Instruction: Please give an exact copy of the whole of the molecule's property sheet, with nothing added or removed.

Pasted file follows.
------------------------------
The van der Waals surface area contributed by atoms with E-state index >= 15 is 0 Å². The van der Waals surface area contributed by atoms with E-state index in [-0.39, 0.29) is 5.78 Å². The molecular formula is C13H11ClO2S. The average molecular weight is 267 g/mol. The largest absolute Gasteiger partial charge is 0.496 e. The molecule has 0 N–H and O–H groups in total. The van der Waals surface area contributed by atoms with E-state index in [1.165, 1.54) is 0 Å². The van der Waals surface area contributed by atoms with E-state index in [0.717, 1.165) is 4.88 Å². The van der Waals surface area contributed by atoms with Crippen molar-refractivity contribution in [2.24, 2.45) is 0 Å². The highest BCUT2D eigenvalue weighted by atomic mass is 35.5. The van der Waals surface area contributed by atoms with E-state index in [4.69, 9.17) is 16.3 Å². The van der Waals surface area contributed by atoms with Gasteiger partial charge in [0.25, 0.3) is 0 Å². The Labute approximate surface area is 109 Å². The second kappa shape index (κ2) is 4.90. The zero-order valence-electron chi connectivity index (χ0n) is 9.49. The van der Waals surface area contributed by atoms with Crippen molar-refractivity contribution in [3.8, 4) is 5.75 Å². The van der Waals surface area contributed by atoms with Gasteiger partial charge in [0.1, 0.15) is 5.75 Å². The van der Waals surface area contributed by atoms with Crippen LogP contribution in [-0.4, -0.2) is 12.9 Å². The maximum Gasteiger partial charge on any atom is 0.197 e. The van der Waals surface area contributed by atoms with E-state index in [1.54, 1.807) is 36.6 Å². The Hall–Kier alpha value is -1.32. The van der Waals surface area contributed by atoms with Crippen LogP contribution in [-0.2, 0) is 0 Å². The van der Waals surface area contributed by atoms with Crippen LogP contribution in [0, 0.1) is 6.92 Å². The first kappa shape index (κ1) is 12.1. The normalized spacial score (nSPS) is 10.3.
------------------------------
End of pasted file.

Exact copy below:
The van der Waals surface area contributed by atoms with E-state index >= 15 is 0 Å². The van der Waals surface area contributed by atoms with E-state index in [-0.39, 0.29) is 5.78 Å². The molecular formula is C13H11ClO2S. The average molecular weight is 267 g/mol. The largest absolute Gasteiger partial charge is 0.496 e. The molecule has 0 N–H and O–H groups in total. The van der Waals surface area contributed by atoms with E-state index in [1.165, 1.54) is 0 Å². The van der Waals surface area contributed by atoms with E-state index in [0.717, 1.165) is 4.88 Å². The van der Waals surface area contributed by atoms with Crippen molar-refractivity contribution in [2.24, 2.45) is 0 Å². The highest BCUT2D eigenvalue weighted by atomic mass is 35.5. The van der Waals surface area contributed by atoms with E-state index in [4.69, 9.17) is 16.3 Å². The van der Waals surface area contributed by atoms with Gasteiger partial charge in [0.25, 0.3) is 0 Å². The Labute approximate surface area is 109 Å². The second kappa shape index (κ2) is 4.90. The zero-order valence-electron chi connectivity index (χ0n) is 9.49. The van der Waals surface area contributed by atoms with Crippen molar-refractivity contribution in [3.8, 4) is 5.75 Å². The van der Waals surface area contributed by atoms with Gasteiger partial charge in [0.1, 0.15) is 5.75 Å². The van der Waals surface area contributed by atoms with Crippen LogP contribution in [-0.4, -0.2) is 12.9 Å². The maximum Gasteiger partial charge on any atom is 0.197 e. The van der Waals surface area contributed by atoms with E-state index in [1.54, 1.807) is 36.6 Å². The Hall–Kier alpha value is -1.32. The van der Waals surface area contributed by atoms with Crippen LogP contribution in [-0.2, 0) is 0 Å². The van der Waals surface area contributed by atoms with Crippen LogP contribution in [0, 0.1) is 6.92 Å². The first kappa shape index (κ1) is 12.1. The normalized spacial score (nSPS) is 10.3.